CBRNE - Staphylococcal Enterotoxin B Follow-up

Updated: Dec 31, 2015
  • Author: Bruce A Gleason, MD; Chief Editor: Duane C Caneva, MD, MSc  more...
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Follow-up

Further Inpatient Care

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  • Disposition is dictated by the patient's condition after appropriate observation in the ED. In general, patients who are asymptomatic at rest with no shortness of breath, tolerable chest discomfort, and no progression of symptoms may be discharged home with appropriate follow-up instructions, including a caution to avoid any exertion for at least 24 hours.

  • Patients with continued vomiting who are unable to maintain their own hydration or those with significant dehydration require admission to at least an observation unit.

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Deterrence/Prevention

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  • Food-borne staphylococcal enterotoxin B (SEB) can be prevented by proper storage of dairy products and proper storage and preparation of meat products.

  • Any contaminated food should be destroyed.

  • SEB is not dermally active and can be removed from surfaces/skin with standard soap and water (ie, good handwashing).

  • Secondary aerosol exposure of SEB from infected patients is unlikely to be a hazard.

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Prognosis

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  • Prognosis with appropriate treatment is excellent in both food-borne and inhalation staphylococcal enterotoxin B (SEB).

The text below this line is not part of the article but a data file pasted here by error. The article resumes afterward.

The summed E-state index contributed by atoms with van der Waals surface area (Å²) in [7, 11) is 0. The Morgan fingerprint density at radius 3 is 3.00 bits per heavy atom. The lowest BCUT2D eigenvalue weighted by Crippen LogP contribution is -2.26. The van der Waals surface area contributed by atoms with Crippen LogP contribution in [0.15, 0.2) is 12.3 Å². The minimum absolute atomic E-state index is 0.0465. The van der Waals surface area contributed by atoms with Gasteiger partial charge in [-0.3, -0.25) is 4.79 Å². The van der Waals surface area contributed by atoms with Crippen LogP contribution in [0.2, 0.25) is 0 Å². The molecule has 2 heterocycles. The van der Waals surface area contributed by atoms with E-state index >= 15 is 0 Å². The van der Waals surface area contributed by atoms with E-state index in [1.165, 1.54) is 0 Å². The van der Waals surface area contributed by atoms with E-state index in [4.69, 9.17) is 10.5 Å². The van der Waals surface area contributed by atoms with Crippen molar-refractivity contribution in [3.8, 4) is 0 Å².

• Some respiratory symptoms, including nonproductive cough, may persist for up to 4 weeks.

  • Severe inhalational cases risk death from pulmonary edema and respiratory failure.

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Patient Education

Dairy products must be stored properly, and meat products must be stored and prepared properly.

For excellent patient education resources, visit eMedicineHealth's First Aid and Injuries Center. Also, see eMedicineHealth's patient education articles Biological Warfare and Personal Protective Equipment.

Special considerations

No human vaccine against staphylococcal enterotoxin B (SEB) is currently available. Use protective masks if the use of SEB in biological warfare is threatened.

SEB toxoid is a poor mucosal immunogen and efforts at traditional formalin-inactivated toxoid-based vaccines have been abandoned in favor of recombinant, site-directed attenuated mutants. Several of these new vaccine candidates are in development. [16]

Experimental use of passive immunotherapy can reduce mortality in animals but only if administered within 4-8 hours of inhalational exposure. Correlation of treatment in humans has not been proven.

Since SEB causes symptoms when inhaled at low doses, it can render up to 80% or more of exposed personnel clinically ill and unable to perform their duties for up to 1-2 weeks.

The US military once referred to SEB by the code name PG, and the toxin was part of the US stockpile prior to its destruction in 1972.

With more advanced technology available, research is showing promise in the development of newer, faster bioassays to detect the presence of SEB, even on the battlefield. [17, 18]

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